This is my first experience with US cartography. I downloaded the US states from here https://www.census.gov/geographies/mapping-files/time-series/geo/carto-boundary-file.html (the layer is cb_2018_us_state_5m.zip [1.0 MB])

My default CRS in QGIS is EPSG:4326. After opening QGIS and adding the OSM base map, I insert such layer and I choose the first default transformation (NAD83 to WGS 84).

What can I do in order to visualize differently Alaska?

It is too big!


  • 3
    There is no single right CRS for the USA, it depends on your desired usage. CRS codes don't need to be defined by EPSG either (other authorities exist)
    – nmtoken
    Apr 14, 2023 at 14:09
  • 2
    That looks like Web Mercator, which is, well, awful. The USGS has both CONUS and CONUS+AK/HI standard projections, though it's a huge area for a single map, and therefore quite tricky to get right.
    – Vince
    Apr 14, 2023 at 14:25
  • See MAPS OF HEMISPHERES AND CONTINENTS section in radicalcartography.net/?projectionref.
    – TomazicM
    Apr 14, 2023 at 14:49
  • Do you mean that you are happy with the contiguous states, but want to make Alaska, by itself, smaller? I don't think that's a great technique from a cartographic point of view, even if it is possible. As others have said, find a better coordinate system. Move Alaska into an inset area, if necessary, but don't resize it just to look good. Apr 14, 2023 at 18:22
  • Yes, a solution can be use a different CS for Alaska like this figure: mapsofindia.com/world-map/usa. But, how big should be Alaska in comparison with other states? Approximately, to which state is similar in terms of surface?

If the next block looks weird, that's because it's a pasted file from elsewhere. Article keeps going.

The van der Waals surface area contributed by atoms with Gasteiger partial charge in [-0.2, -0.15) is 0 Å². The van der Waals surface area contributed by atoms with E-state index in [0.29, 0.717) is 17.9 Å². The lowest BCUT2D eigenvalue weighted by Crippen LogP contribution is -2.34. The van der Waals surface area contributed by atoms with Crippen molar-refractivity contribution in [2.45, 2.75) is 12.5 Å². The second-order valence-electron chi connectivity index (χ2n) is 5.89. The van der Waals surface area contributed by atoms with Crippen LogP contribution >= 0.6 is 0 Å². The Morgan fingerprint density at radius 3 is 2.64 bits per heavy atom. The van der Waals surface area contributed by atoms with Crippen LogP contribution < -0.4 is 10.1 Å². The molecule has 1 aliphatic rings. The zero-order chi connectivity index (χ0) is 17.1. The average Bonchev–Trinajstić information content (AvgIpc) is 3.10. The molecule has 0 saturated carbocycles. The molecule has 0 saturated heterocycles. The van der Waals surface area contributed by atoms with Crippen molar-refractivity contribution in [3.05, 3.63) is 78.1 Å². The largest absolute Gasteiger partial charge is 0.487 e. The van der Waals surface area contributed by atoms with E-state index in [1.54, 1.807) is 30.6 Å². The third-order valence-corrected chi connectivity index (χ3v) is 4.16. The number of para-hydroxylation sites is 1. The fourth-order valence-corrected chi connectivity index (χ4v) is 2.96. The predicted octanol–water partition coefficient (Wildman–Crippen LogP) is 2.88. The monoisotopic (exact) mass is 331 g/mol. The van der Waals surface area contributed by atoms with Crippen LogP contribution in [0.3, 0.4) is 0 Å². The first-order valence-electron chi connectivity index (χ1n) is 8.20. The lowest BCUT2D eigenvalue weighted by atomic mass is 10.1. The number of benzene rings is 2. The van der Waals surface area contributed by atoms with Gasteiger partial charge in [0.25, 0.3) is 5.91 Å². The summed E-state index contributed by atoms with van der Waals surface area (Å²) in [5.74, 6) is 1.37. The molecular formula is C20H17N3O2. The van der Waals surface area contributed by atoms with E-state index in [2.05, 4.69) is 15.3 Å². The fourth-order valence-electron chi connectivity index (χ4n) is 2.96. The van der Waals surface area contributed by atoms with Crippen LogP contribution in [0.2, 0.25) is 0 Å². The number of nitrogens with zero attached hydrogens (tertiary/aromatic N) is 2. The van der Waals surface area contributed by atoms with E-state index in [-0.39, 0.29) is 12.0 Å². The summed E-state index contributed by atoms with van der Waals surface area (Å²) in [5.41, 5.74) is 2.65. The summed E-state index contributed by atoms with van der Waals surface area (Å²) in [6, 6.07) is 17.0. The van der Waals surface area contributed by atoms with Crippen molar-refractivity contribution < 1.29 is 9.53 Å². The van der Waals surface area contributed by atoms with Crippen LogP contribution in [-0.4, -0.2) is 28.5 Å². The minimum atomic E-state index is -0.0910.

– Geo_it
    Apr 15, 2023 at 7:08

3 Answers 3


There is no "right" projection for anywhere.

That said, there are "standard" map projection formulations, originally defined by the European Petroleum Survey Group (EPSG), but now managed by a standards committee.

The projection you're calling a plate carrée of decimal degrees (WGS84), isn't, it's a Mercator, probably Web Mercator (EPSG:3857) like shown here, with the original screenshot at 1:50M scale (in ArcGIS Pro): enter image description here (Note that "scale" doesn't mean much in Mercator, because the poles are infinitely far from the Equator, but it does have Cartesian coordinates.)

This is a plate carrée of WGS84 decimal degrees (EPSG:4326, at the same scale): enter image description here (Note the long, straight border with Canada at the 49th parallel -- this indicates it's a cylindrical projection.)

And this is Albers Equal Area for North America, ESRI:102008 (again at 1:50M): enter image description here (The long USA-CAN border is now draped across a curve, showing that this is a conic projection.)

And this is the USGS Contiguous US Albers Equal Area, EPSG:5070 (original at 1:50M):

enter image description here (because its standard parallels are closer together and further south, Alaska is a bit wider as it curls away.)

If you want to retain Alaska and Hawaii in your map without using insets, and capture their relative size somewhat accurately, then you probably want to look for a Albers Equal Area for North America.


In addition to the previous responses, I'll add the following, since you specifically mention Alaska. EPSG:3338 is commonly used for Alaska cartography and analysis, as shown here. enter image description here


The cb_2018_us_state_5m.prj file show us that the native projection of the data is:


Running ogrinfo on the cb_2018_us_state_5m shapefile (ogrinfo -so c:\...\cb_2018_us_state_5m.shp cb_2018_us_state_5m) tells that this CRS is the equivalent EPSG:4269

Layer SRS WKT:
    DATUM["North American Datum 1983",
        ELLIPSOID["GRS 1980",6378137,298.257222101,
Data axis to CRS axis mapping: 2,1

You don't have to use the default QGIS CRS, but could instead set it to EPSG:4269. You can have QGIS reproject the OpenStreetMap xyz service to that CRS, then you get:

view of data in qgis in epsg:4269 CRS

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